Some of the riders can have their own moves to combo, and the rider variety is another highlight of the game. Freekstyle has a pretty charismatic roster of racers, each one can be upgraded with new bikes to boost stats and costumes to change their look. All this is done through the championship mode as you complete the stages and unlock more racers and goodies, some of the stages will even change up the racing to an enclosed stage specifically for point building. There’s a lot of this to get through, though the heat based system on its track races can get annoying, so it’s one that could take a while to unlock everything on offer. The game can be had for around £8-£15 on either the GC or PS2 and emulates well for either, if you have the disk handy but the console is still boxed up, there’s also a GBA version to try that I played years back but don’t really have any fond memories of…
SSX Tricky (PlayStation 2/GameCube/Xbox)
Following on from the PS2 launch title SSX, Tricky took that foundation and expanded upon it to form the template that would become later EA Big games like Freekstyle etc. A roster of charismatic characters, that can also have rivals within the same races for added spice, race on downhill stages sporting OTT design to enhance the tricks side of snowboarding. As with those that followed, tricks can net you boost to use the race and there are also trick combo’s to get an even bigger points reward – be sure to check the combo list in the menu.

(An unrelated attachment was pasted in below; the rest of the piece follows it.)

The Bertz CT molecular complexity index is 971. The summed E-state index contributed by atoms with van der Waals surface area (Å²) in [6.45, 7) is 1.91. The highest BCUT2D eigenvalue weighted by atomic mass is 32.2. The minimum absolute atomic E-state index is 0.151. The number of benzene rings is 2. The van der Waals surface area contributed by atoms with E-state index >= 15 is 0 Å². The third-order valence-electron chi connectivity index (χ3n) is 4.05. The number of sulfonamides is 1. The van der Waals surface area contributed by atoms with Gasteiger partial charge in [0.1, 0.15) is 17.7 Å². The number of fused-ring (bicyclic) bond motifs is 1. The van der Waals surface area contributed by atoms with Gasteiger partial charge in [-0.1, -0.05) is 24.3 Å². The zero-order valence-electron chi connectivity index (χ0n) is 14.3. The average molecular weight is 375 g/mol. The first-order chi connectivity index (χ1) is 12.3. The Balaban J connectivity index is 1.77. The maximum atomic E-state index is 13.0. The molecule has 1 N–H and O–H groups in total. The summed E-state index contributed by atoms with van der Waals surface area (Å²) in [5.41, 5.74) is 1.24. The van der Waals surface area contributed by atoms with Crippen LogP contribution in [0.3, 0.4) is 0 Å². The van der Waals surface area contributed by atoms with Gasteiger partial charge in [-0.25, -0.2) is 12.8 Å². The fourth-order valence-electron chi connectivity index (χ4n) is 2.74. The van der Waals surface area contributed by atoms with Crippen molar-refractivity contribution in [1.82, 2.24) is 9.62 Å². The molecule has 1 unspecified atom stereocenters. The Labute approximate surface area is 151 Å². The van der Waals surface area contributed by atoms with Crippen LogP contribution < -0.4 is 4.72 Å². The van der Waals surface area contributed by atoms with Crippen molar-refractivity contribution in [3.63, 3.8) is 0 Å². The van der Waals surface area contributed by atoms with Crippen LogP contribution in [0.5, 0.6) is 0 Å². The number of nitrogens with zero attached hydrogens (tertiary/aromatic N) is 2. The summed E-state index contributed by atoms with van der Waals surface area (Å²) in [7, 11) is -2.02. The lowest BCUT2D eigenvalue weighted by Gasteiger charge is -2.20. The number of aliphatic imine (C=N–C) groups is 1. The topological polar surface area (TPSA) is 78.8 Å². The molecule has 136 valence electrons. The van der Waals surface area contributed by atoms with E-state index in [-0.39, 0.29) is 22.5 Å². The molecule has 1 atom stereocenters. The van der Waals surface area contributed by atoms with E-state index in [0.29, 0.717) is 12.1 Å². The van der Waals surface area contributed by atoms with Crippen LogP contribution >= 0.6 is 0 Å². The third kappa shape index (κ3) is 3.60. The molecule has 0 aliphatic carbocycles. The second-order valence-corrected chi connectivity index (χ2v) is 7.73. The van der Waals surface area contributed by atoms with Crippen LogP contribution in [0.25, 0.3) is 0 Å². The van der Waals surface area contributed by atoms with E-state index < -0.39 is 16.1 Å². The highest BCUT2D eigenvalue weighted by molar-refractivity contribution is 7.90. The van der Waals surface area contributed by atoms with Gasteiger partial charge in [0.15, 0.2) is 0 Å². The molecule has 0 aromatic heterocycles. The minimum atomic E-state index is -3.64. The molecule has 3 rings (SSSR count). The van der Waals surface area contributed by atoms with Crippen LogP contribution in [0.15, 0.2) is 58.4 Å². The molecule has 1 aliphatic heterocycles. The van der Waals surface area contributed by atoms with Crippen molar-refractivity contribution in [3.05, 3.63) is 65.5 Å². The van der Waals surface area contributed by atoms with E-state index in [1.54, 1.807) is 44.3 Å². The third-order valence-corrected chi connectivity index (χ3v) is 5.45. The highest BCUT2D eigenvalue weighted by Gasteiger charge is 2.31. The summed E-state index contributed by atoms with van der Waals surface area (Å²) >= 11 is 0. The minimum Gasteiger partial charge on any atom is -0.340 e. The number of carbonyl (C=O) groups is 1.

Whilst it is undoubtedly an arcade racer on snowboards, there’s still something to be said for finding the right line on a stage. You can just fall down the mountain using the boost to keep up with the pack, or you can use the boost sparingly and find the right line on the way down for a smooth journey. It’s probably this that made the game as popular as it was, maybe also the licensed soundtrack, as it allowed for almost anyone to find enjoyment in the game. That popularity also helps when looking to pick the game up these days, with plenty listed online at prices ranging from £5 to £15 on any platform (GameCube version seems a bit tougher to find) – There’s also a GBA version that I haven’t tried. Emulation was a bit spotty as the characters would disappear which made for tough stages with an invisible racer, but the game still plays really well on the actual hardware (how I ended up replaying) so it wasn’t a big deal and could probably be tweaked anyway.
SledStorm (PlayStation 2)
The last to look at will also be the one least talked about here. Sledstorm follows a similar template to the others in how the game is structured, but it lacks the charisma, pizazz, and feels a tad toned down compared to the other sports racers. Sleds are the order of the day here, but the cumbersome nature of them are not an issue given the arcade leanings. You can actually control the sled in mid-air to line up your landing to the angle of the ground and maintain speed after a jump, again tricks equal boost as with the others, so you can have some fun once you get into the groove of things.
That groove is tough to get in to though, likely due to the track design that’s never really clicked with me. It’s not bad really, just feels mundane as the shortcuts, jumps etc seem a little hit & miss leaving you with little confidence when tackling them. It’s not a bad game by any means, worth a rainy afternoon at least, but there’s better ones to collect on this page for the same price or less – Sledstorm is usually around £5-£10. The game does emulate pretty well though if you have a CD-Rom drive handy.
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Rocking the world of gaming since the Atari 2600, has now settled down to bask in the warmth of moe. Moe is life for a moe connoisseur.